Was it really necessary to hike interest rates? Analysts weigh in
The South African Reserve Bank’s (SARB) timid rate cutting cycle, which comprised a total of just 50 basis-points across 2017 and early 2018, ended abruptly last week with a 25 basis-point rate hike, say analysts from Overberg Asset Management (OAM).
The repo rate increased from 6.50% to 6.75%.
But was it really necessary to hike interest rates, with the economy falling into recession?
According to the analysts at OAM the hike appears to be in contradiction with SARB’s downward revision of its inflation and GDP growth forecasts, and was likely made to sustain the rand.
"In an environment of benign inflation and near-recessionary economic growth, the motivation behind the SARB’s rate hike appears to be to protect the rand."
The analysts however believe that financial markets tend to not reward this sort of rate hike.
"The rate hike will not assist the rand on a sustainable basis. If anything, the opposite may be true."
"Higher interest rates will impact GDP growth, which in turn increases the risk of further credit rating downgrades and South Africa’s expulsion from global bond indices."
South Africa economic review
• The SARB hiked its benchmark repo interest rate by 25 basis points from 6.50% to 6.75%, reversing the March rate cut.
The decision was evenly poised with three Monetary Policy Committee (MPC) members voting for a hike and three voting for no change. SARB Governor Lesetja Kganyago cast the deciding vote.
The rate hiking decision came despite the SARB lowering its headline consumer price inflation forecast for 2018 and for 2019 from 4.8% to 4.7% and from 5.7% to 5.5%, and its GDP growth forecast for 2018 from 0.7% to 0.6%. While the rand has strengthened versus the US dollar by around 4% and the dollar oil price has declined by around 20% since the last policy meeting in September, the SARB appears increasingly concerned about the inflationary impact of potential rand weakness and rising fuel prices.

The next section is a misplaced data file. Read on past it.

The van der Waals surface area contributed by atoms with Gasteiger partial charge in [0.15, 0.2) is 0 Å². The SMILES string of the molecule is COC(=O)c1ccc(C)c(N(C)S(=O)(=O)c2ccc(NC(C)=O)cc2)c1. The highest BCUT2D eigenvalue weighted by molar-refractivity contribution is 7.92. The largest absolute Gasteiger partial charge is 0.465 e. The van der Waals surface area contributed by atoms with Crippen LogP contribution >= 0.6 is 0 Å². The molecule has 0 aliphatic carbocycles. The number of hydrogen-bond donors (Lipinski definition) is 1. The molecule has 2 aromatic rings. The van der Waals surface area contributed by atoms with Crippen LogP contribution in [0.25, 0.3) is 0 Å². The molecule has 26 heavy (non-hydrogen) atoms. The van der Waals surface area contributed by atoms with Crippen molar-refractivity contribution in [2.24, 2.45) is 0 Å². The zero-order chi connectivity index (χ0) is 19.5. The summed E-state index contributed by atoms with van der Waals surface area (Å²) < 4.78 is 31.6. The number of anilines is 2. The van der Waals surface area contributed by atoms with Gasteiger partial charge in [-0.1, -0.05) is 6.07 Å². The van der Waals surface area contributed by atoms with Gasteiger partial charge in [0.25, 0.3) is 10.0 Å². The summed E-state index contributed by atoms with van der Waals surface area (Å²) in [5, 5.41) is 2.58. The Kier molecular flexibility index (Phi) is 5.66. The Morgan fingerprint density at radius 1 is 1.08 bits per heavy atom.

In its policy statement, the SARB cautioned that: "Tighter global financial conditions, financial market volatility and the change in investor sentiment towards emerging markets remain key external risks to the rand." The SARB also cautioned that: "Administered prices, including fuel, electricity and water tariffs, are expected to increase at rates above the upper end of the inflation target range."
The SARB’s Quarterly Projection Model forecasts another three 25 basis point rate hikes between 2019 and 2020, which would lift the repo rate to 7.50%. (See Bottom Line for further analysis).
• Consumer price inflation (CPI) picked-up in October from 4.9% to 5.1% year-on-year, attributed to rising fuel, water and electricity prices. Fuel prices were up in October by 22.8% on the year causing transport inflation to rise to 10.5%. Meanwhile, housing and utilities inflation increased to 5.2% pushed-up by water and other services inflation of 11.1% and electricity and other fuel inflation of 7.7%.
Core CPI which excludes energy and food prices due to their volatility, remained stable at 4.2% year-on-year unchanged for a third consecutive month and below the mid-point of the Reserve Bank’s 3-6% target range. Core CPI data indicates negligible underlying inflationary pressure. On a month-on-month basis, core CPI increased by just 0.1% in contrast to headline CPI which increased 0.5%.
• S&P Global Ratings credit rating agency affirmed South Africa’s long-term foreign and local sovereign ratings at BB and BB+ with a "stable" outlook. While indicating little risk of an imminent downgrade, the current ratings are already below "investment grade". S&P Global observed that "anaemic economic growth in 2018 and sizeable contingent liabilities continue to weigh on South Africa’s fiscal prospects and debt burden."